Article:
Lean CLI

Research

Introduction

Starting local Jupyter Lab environments is a powerful feature of the Lean CLI. Jupyter Lab environments allow you to work on research notebooks locally. These environments contain the same features as QuantConnect's research environment but run locally with your own data.

Running Local Research Environment

You can run the research environment with the regular version of the LEAN engine or a custom version.

Regular LEAN Engine

Follow these steps to start a local research environment with the latest version of LEAN engine:

  1. Open a terminal in one of your workspaces.
  2. Run lean research "<projectName>" to start a local research environment for the project in ./<projectName> on port 8888.
    $ lean research "My Project"
    Starting JupyterLab, access in your browser at localhost:8888
    You can run the environment on a different port by providing the --port <port> option.
  3. Open the research notebook you want to work on in the browser window that opens.

Custom LEAN Engine

Follow these steps to start a local research environment with a custom version of the LEAN engine:

  1. View the available versions on the quantconnect/research Docker Hub tags page.
  2. Copy the name of the tag you want to run.
  3. Open a terminal in one of your workspaces.
  4. Run lean research "<projectName>" --image quantconnect/research:<tagFromStep2> to start a local research environment for the project in ./<projectName>.
    $ lean research "My Project" --image quantconnect/research:11154
    Pulling quantconnect/research:11154...
    20210322 17:27:46.658 TRACE:: Engine.Main(): LEAN ALGORITHMIC TRADING ENGINE v2.5.0.0 Mode: DEBUG (64bit)
    20210322 17:27:46.664 TRACE:: Engine.Main(): Started 5:27 PM

Opening Research Notebooks in PyCharm

Follow these steps to open a research notebook in PyCharm:

  1. Start a local research environment for the project containing the notebook.
  2. Open the project containing the notebook in PyCharm.
  3. Open PyCharm's settings and go to Build, Execution, Deployment > Jupyter > Jupyter Servers.
  4. Tick the radio box in front of Configured Server and enter http://localhost:8888/?token= as the Jupyter Server URL.
  5. Click Apply in the bottom-right to save the changes and OK to exit settings window.
  6. Open the notebook file you want to work in PyCharm's file tree.

Opening Research Notebooks in VS Code

Follow these steps to open a research notebook in VS Code:

  1. Start a local research environment for the project containing the notebook.
  2. Open the project containing the notebook in VS Code.
  3. Open VS Code's Command Palette by pressing Ctrl+Shift+P.
  4. Find and execute the Jupyter: Specify local or remote Jupyter server for connections command.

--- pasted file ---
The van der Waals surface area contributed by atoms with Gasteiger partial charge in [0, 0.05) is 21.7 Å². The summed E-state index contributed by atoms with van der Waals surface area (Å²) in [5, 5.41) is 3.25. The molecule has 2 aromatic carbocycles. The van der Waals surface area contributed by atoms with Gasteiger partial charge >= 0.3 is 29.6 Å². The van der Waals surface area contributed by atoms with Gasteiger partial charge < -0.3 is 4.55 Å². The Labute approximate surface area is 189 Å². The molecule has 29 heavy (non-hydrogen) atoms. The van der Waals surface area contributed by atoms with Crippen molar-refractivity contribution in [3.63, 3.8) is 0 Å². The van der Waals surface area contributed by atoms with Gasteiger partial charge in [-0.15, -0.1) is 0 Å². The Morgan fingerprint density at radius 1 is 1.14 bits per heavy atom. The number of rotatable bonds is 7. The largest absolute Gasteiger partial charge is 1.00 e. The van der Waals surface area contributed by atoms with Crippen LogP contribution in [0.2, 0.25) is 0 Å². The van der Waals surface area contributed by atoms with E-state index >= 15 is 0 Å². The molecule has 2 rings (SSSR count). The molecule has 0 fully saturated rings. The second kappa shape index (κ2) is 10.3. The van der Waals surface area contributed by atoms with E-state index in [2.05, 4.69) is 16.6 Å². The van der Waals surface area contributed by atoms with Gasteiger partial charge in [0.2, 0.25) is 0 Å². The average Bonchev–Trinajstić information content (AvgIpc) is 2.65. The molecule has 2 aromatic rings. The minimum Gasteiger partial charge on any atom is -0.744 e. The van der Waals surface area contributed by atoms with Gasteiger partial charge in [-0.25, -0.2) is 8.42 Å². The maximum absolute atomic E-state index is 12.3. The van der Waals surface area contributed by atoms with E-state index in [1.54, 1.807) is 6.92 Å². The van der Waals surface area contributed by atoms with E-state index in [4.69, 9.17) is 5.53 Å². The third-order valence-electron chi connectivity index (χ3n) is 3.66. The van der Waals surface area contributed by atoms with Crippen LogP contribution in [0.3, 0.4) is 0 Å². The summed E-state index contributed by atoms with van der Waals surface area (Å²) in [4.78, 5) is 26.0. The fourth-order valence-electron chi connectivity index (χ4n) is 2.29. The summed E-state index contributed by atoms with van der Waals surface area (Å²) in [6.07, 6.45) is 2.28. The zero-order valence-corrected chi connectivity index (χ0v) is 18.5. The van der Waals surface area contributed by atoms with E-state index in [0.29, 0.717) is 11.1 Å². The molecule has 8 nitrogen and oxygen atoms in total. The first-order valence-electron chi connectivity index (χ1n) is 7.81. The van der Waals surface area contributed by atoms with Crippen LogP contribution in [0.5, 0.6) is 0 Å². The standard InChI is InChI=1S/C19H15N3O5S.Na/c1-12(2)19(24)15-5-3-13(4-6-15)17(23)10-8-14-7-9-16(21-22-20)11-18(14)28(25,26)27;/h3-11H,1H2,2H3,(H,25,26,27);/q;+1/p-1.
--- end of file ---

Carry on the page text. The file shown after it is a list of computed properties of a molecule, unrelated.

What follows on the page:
5. Select Existing in the list of choices that pops up.
  6. Enter http://localhost:8888/ when asked for the URI of the running Jupyter server.
  7. Restart VS Code.
  8. Open the notebook file you want to work in VS Code's file tree.

Retrieving Local Backtests

Sometimes it might be useful to retrieve the results of a previously ran local backtest in the research environment. By default, backtests are saved in the <projectName>/backtests/<timestamp> directory, which is also available in the research environment. You can use the following code snippet to read the contents of a backtest's result file into a local variable and to print its statistics (make sure to replace the path to the backtest with your own):

using Newtonsoft.Json;
using QuantConnect.Packets;

var backtestPath = "backtests/2021-03-03_23-46-43/CSharpProject.json";

var json = File.ReadAllText(backtestPath);
var data = JsonConvert.DeserializeObject<BacktestResultParameters>(json);

foreach (var item in data.Statistics) {
    Console.WriteLine($"{item.Key}: {item.Value}");
}
import json

backtest_path = "backtests/2021-03-03_01-57-38/main.json"

with open(backtest_path) as file:
    data = json.load(file)

for key, value in data["Statistics"].items():
    print(f"{key}: {value}")

Retrieving Cloud Backtests

If you are logged in using lean login you can also retrieve cloud backtest results in your local research environment. If you know the name of the project and the backtest you can use the following code snippet to retrieve the backtest's results and to print its statistics:

var projectName = "Python Template";
var backtestName = "Adaptable Tan Frog";

var project = api.ListProjects().Projects.First(p => p.Name == projectName);
var partialBacktest = api.ListBacktests(project.ProjectId).Backtests.First(b => b.Name == backtestName);
var backtest = api.ReadBacktest(project.ProjectId, partialBacktest.BacktestId);

foreach (var item in backtest.Statistics) {
    Console.WriteLine($"{item.Key}: {item.Value}");
}
project_name = "Python Template"
backtest_name = "Adaptable Tan Frog"

project = next(p for p in api.ListProjects().Projects if p.Name == project_name)
partial_backtest = next(b for b in api.ListBacktests(project.ProjectId).Backtests if b.Name == backtest_name)
backtest = api.ReadBacktest(project.ProjectId, partial_backtest.BacktestId)

for key in backtest.Statistics.Keys:
    print(f"{key}: {backtest.Statistics[key]}")

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